Reinforcements join underwater search for missing 13-year-old

The search for 13-year-old Griffin Prince — missing since last Monday night after the pontoon boat driven by his father was hit by a speeding fishing boat — has met with another obstacle: Time.

"With each passing day, the search only grows more difficult," Forsyth County Fire Department Capt. Jason Shivers said.

But reinforcements, including cadaver dogs and divers from the FBI, joined the recovery effort on Monday, which might allow for an extension of the week-long search. The FBI dive team brought more sophisticated sonar and scuba equipment that allows them to remain submerged longer, said Hall County Sheriff's Office spokesman Stephen Wilbanks, adding that "no end date" has been set.

The search has been concentrated in Shoal Creek near Buford Dam in the southern end of the man-made lake. Here, the lake is at its deepest, according to the U.S. Army Corps of Engineers. At full pool its depths can reach 160 feet.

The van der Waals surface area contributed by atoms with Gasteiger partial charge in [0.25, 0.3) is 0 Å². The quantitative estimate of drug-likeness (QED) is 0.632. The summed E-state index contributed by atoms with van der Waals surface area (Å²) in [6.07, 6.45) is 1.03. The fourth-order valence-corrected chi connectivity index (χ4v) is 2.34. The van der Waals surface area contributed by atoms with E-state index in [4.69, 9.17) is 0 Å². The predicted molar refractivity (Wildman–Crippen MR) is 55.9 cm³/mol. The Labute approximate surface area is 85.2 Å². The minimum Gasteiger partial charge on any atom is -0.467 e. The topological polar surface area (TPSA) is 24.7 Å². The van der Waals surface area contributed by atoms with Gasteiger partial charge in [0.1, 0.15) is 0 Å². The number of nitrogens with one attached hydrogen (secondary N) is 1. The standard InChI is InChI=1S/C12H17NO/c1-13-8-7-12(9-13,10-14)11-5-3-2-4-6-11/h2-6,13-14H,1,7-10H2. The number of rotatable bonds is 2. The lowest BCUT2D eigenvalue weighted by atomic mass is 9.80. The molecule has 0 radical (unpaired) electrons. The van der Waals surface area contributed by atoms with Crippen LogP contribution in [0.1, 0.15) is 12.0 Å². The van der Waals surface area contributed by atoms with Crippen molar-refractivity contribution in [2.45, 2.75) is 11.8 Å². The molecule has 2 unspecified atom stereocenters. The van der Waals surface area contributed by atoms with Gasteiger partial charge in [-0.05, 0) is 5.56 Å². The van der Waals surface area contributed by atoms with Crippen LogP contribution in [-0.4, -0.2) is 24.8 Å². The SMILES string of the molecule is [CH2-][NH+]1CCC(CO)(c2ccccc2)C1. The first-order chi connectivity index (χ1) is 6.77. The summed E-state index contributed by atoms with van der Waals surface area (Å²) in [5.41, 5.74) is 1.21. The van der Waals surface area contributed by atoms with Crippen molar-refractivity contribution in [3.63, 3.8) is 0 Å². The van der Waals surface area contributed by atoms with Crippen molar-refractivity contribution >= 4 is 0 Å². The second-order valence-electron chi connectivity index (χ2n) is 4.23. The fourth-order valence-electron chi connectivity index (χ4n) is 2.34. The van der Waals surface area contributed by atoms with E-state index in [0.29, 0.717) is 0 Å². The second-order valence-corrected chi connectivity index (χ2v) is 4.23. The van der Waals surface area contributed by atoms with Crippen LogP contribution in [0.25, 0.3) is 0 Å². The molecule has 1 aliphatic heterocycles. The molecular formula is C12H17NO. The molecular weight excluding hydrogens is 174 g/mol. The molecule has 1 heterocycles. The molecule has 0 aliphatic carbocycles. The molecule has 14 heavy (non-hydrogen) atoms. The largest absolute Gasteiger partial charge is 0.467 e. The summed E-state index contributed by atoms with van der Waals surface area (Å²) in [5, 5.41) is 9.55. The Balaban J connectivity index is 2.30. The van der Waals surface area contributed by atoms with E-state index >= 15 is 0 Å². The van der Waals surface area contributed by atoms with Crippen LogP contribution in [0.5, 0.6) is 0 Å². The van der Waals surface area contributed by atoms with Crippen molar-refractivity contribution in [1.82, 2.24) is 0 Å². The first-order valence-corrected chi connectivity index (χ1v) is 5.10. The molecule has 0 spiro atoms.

Divers are literally working blind, Shivers said.

"Most divers close their eyes instead of trying to navigate through all the silt," he said. Underwater cameras reveal a soupy, sun-starved bottom and trees, up to 60-feet tall, swathed in vegetation.

This search differs from most as its part of a potential homicide investigation. Paul J. Bennett, of Cumming, has been charged with boating under the influence and could face more serious charges once the Georgia Department of Natural Resources concludes its report into the crash, which crushed much of the front side of the 28-foot pontoon boat that carried nine children and four adults. Griffin's 9-year-old brother Jake sustained massive injuries and died on the scene.

Family members have made intermittent appearances at the base camp on Lake Lanier, thanking divers searching for the second of Mike and Tara Prince's three sons.

"I feel certain we'll be back out here [Tuesday]," Department of Natural Resources Sgt. Lee Brown told the Atlanta Journal-Constitution as day seven of the recovery effort drew to a close.

Shivers said divers never want to give up and, typically, most recovery efforts are successful.

"It's more common to find a body than not," he said. But there are exceptions.

In May 2010, after nearly two weeks underwater, Forysth County Fire Chief Danny Bowman reluctantly called off the search for Rohan Mathew, a 27-year-old Lawrenceville man who drowned near Six Mile Creek. Mathew's body was never recovered.

"You can only do it so long," Shivers said. "It's exhausting and quite dangerous. Any diver will tell you Lake Lanier is a challenge to dive in."